‘Green’ jobs: Shrewd PR, bad economics

by Stephen Gordon, Globe and Mail

A common feature of many environmental programs is the idea of “green jobs”: the employment opportunities generated by a given set of proposals are presented as an additional benefit of the policy agenda. This is also a common mistake.  Read article here

5 thoughts on “‘Green’ jobs: Shrewd PR, bad economics

  1. NATIONAL REVIEW,June 27,2011/Planet Gore section.
    http://www.nationalreview.com/planet-gore,”Obama Mandates a Market for His Green Cars”
    Another example of creating artificial demands for green products like green cars and lithium batteries. This page also has moe articles on the green economy.

  2. I saw this recent exchange in the Judith Curry Blog… none other than our own JRW having an exchange with “mingy”…



    I am a professional financial analyst and I also own a farm in Ontario. When the FIT program was announced, based on the extremely high returns advertised (9%+) on the government website, I figured I’d look into it – after all, even if it didn’t make any economic sense for the province, I figured I might be able to get some of my huge tax bill back.

    It turns out the government’s calculation of return included ‘return of investment’ (the money spent on the system) as return on investment (profit). This borders on fraudulent: if you sold an investment on that basis you’d go to jail.

    So, thousands of farmers are going to be taken in by a fraudulent scheme cooked up by their own government.

    See the JC blog for the whole comment.

    Catch the exchanges above and below this one… fascinating…

  3. We’re soon going to have more “Green Jobs” making electric cars… If everyone jumps on this decrepit bandwagon… This is why we need all those wind turbines — to reliably charge our cars … Rigggghhhhttttt


    WASHINGTON — The Obama administration is telling American automakers that it would like cars and light trucks to average 56.2 miles per gallon (23.9 kilometres per litre) by 2025 — a boost to fuel economy that would save American consumers money at the gas pump and help with global warming but drive up the cost of automobiles.

    Administration officials floated the number at separate meetings last week with the Detroit Three — General Motors, Ford and Chrysler — according to people in government and industry familiar with the discussions. They spoke on condition of anonymity because they weren’t authorized to talk publicly about them.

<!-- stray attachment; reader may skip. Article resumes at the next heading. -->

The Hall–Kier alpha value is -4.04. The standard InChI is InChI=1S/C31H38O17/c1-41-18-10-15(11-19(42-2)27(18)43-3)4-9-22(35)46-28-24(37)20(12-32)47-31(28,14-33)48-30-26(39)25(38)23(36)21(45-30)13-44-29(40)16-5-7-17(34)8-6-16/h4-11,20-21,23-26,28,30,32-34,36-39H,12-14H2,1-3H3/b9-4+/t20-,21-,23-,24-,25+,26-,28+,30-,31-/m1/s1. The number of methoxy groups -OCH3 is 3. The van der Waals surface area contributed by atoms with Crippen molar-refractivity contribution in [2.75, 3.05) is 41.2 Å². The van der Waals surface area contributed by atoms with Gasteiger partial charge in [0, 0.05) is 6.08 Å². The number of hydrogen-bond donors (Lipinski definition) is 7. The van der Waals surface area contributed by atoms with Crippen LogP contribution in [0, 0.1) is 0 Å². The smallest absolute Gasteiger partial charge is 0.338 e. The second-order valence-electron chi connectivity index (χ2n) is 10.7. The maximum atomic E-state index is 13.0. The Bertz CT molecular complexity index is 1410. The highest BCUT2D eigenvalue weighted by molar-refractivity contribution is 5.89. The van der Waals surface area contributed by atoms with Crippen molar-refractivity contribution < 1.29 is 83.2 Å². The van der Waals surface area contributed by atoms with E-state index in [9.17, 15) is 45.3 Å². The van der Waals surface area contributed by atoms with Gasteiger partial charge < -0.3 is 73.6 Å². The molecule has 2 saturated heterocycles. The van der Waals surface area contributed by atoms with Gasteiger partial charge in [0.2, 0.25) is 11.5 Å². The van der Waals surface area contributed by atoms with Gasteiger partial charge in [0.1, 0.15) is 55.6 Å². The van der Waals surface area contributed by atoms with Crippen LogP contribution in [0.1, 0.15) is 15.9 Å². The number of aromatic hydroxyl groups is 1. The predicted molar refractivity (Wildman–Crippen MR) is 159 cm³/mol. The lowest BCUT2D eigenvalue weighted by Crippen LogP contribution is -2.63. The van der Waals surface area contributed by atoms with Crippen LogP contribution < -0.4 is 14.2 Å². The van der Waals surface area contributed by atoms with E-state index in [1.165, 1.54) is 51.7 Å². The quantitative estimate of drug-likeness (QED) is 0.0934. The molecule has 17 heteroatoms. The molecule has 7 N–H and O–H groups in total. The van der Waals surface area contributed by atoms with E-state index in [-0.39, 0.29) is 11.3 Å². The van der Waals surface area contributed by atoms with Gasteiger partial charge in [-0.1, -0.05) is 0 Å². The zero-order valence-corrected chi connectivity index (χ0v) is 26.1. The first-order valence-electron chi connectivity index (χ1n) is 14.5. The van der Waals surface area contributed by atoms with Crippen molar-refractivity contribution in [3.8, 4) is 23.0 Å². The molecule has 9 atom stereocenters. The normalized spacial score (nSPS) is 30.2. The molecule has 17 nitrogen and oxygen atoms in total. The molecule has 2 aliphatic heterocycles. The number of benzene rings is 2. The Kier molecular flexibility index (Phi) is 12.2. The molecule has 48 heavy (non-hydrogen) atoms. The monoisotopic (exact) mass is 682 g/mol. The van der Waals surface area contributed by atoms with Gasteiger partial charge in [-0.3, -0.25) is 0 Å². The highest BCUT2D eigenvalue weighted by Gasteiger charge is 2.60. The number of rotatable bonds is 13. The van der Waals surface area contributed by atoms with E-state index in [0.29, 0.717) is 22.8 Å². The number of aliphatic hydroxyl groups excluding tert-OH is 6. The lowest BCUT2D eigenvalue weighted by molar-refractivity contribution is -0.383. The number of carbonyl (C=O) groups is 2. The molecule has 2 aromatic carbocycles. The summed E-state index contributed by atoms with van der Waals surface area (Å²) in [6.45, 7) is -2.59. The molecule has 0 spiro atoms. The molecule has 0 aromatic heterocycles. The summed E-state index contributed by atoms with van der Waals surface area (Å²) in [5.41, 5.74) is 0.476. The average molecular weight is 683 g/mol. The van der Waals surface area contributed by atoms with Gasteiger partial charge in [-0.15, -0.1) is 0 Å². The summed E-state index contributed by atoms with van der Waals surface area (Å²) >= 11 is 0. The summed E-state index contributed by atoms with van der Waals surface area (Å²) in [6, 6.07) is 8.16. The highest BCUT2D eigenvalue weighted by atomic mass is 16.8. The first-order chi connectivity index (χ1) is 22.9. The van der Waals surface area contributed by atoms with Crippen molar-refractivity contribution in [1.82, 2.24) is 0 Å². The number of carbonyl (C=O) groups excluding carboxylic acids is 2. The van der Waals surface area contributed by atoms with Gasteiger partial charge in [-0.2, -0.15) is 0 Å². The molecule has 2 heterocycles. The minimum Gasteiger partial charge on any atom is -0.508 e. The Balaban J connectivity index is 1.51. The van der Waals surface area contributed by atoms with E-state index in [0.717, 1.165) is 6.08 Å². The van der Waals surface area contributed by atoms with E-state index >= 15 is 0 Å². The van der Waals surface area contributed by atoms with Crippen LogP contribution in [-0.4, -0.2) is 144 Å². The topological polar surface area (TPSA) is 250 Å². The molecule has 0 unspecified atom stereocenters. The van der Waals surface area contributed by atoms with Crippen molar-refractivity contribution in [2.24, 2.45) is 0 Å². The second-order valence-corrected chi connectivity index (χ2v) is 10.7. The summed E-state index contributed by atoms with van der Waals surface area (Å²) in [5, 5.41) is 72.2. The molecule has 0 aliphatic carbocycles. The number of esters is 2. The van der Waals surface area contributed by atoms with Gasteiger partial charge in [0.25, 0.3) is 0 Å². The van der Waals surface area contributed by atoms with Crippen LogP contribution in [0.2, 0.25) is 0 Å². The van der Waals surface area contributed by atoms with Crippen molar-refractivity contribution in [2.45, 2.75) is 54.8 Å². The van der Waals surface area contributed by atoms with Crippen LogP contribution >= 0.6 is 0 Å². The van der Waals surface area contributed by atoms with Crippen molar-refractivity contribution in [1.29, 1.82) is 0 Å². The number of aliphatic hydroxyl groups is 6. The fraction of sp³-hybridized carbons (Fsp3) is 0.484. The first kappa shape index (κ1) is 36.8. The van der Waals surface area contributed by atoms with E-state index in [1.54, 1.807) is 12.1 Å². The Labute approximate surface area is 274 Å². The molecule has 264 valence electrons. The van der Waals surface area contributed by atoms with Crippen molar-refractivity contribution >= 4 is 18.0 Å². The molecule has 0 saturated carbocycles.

While it is just a starting point, the figure is the first hint of where the government may be headed as it works to set a 2017-2025 fuel economy standard. Last year, the Transportation Department and the Environmental Protection Agency said they would consider a federal standard somewhere between 47 mpg and 62 mpg (20 and 26 kilometres per litre). [ Four Liters/100KM ]

    The upper end of the range would mean a massive shift in what Americans drive. A government analysis found about half the lineup of new vehicles would need to be gas-electric hybrids under the most aggressive standards. The technology needed to achieve a 56 mpg standard, according to administration estimates, would add $2,100 to $2,600 to the price of a car. But because the vehicles would need less fuel, owners would make up the difference with fewer trips to the gas station.

    Is it possible? Can the electrical grid be modified in time? At what cost?

    This seems to come from the “Legislate and the technical problems will disappear” school of thought.

    This seems to be the same school of Liberal Thought that currently dominates Ontario Politics — Hopefully not for long.

  4. A very short mention here…


    I haven’t parsed the literature on renewables, but there are many questions on which I’d have appreciated authoritative opinions.

    For example, I hear the usual concerns that the median output of wind farms is a fraction of nameplate capacity and that their output can be zero at times of peak demand. (This is very much the case in Ontario.) In order for the IPCC report to be useful, it has to provide something more authoritative than a repetition of a Greenpeace scenario.

    I’m also aware of great optimism on the part of technology promoters that the cost of photovoltaic can be halved repeatedly until it reaches not only grid parity, but becomes the energy supply of choice. It would be great if this scenario bears out. If photovoltaic reaches grid parity or below – then it seems to me that we have a future of great prosperity ahead of us and that many of our present worries will dissipate.

    But before relying on such a favorable scenario, I, for one, would like really hard and really independent cross-examination of the evidence that such an optimistic scenario is realistic. It’s one thing to hear such a scenario from Greenpeace or WWF. It’s another thing if their evidence for the feasibility of such a scenario has been examined and verified by independent assessors. IPCC didn’t do this.

    I hope you enjoy this article folks…

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